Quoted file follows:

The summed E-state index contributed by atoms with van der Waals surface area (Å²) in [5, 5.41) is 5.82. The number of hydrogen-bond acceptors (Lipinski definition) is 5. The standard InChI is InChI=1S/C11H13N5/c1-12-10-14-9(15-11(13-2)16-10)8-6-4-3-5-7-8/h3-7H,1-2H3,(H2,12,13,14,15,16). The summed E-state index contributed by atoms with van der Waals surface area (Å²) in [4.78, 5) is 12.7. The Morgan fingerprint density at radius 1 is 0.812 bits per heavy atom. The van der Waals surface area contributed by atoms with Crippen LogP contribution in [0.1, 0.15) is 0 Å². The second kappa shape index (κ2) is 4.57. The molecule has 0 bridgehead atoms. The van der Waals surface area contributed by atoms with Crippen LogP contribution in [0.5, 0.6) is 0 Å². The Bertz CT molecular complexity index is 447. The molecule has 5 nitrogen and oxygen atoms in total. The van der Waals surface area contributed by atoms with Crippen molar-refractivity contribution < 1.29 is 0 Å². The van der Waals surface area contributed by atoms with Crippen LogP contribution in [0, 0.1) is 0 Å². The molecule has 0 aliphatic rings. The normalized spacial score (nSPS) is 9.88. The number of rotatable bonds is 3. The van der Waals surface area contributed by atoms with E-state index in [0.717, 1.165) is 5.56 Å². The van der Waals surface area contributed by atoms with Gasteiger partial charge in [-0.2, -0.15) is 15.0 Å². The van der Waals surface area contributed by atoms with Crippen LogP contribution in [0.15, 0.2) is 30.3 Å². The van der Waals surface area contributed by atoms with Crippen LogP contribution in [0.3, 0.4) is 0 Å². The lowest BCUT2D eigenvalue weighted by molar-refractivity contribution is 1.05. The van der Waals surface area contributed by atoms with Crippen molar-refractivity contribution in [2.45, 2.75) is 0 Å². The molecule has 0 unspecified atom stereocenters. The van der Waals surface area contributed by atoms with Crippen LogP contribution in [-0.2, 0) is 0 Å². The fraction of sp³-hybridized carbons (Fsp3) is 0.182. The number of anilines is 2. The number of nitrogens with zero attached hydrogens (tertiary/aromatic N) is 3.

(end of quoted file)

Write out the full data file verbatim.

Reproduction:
The summed E-state index contributed by atoms with van der Waals surface area (Å²) in [5, 5.41) is 5.82. The number of hydrogen-bond acceptors (Lipinski definition) is 5. The standard InChI is InChI=1S/C11H13N5/c1-12-10-14-9(15-11(13-2)16-10)8-6-4-3-5-7-8/h3-7H,1-2H3,(H2,12,13,14,15,16). The summed E-state index contributed by atoms with van der Waals surface area (Å²) in [4.78, 5) is 12.7. The Morgan fingerprint density at radius 1 is 0.812 bits per heavy atom. The van der Waals surface area contributed by atoms with Crippen LogP contribution in [0.1, 0.15) is 0 Å². The second kappa shape index (κ2) is 4.57. The molecule has 0 bridgehead atoms. The van der Waals surface area contributed by atoms with Crippen LogP contribution in [0.5, 0.6) is 0 Å². The Bertz CT molecular complexity index is 447. The molecule has 5 nitrogen and oxygen atoms in total. The van der Waals surface area contributed by atoms with Crippen molar-refractivity contribution < 1.29 is 0 Å². The van der Waals surface area contributed by atoms with Crippen LogP contribution in [0, 0.1) is 0 Å². The molecule has 0 aliphatic rings. The normalized spacial score (nSPS) is 9.88. The number of rotatable bonds is 3. The van der Waals surface area contributed by atoms with E-state index in [0.717, 1.165) is 5.56 Å². The van der Waals surface area contributed by atoms with Gasteiger partial charge in [-0.2, -0.15) is 15.0 Å². The van der Waals surface area contributed by atoms with Crippen LogP contribution in [0.15, 0.2) is 30.3 Å². The van der Waals surface area contributed by atoms with Crippen LogP contribution in [0.3, 0.4) is 0 Å². The lowest BCUT2D eigenvalue weighted by molar-refractivity contribution is 1.05. The van der Waals surface area contributed by atoms with Crippen molar-refractivity contribution in [2.45, 2.75) is 0 Å². The molecule has 0 unspecified atom stereocenters. The van der Waals surface area contributed by atoms with Crippen LogP contribution in [-0.2, 0) is 0 Å². The fraction of sp³-hybridized carbons (Fsp3) is 0.182. The number of anilines is 2. The number of nitrogens with zero attached hydrogens (tertiary/aromatic N) is 3.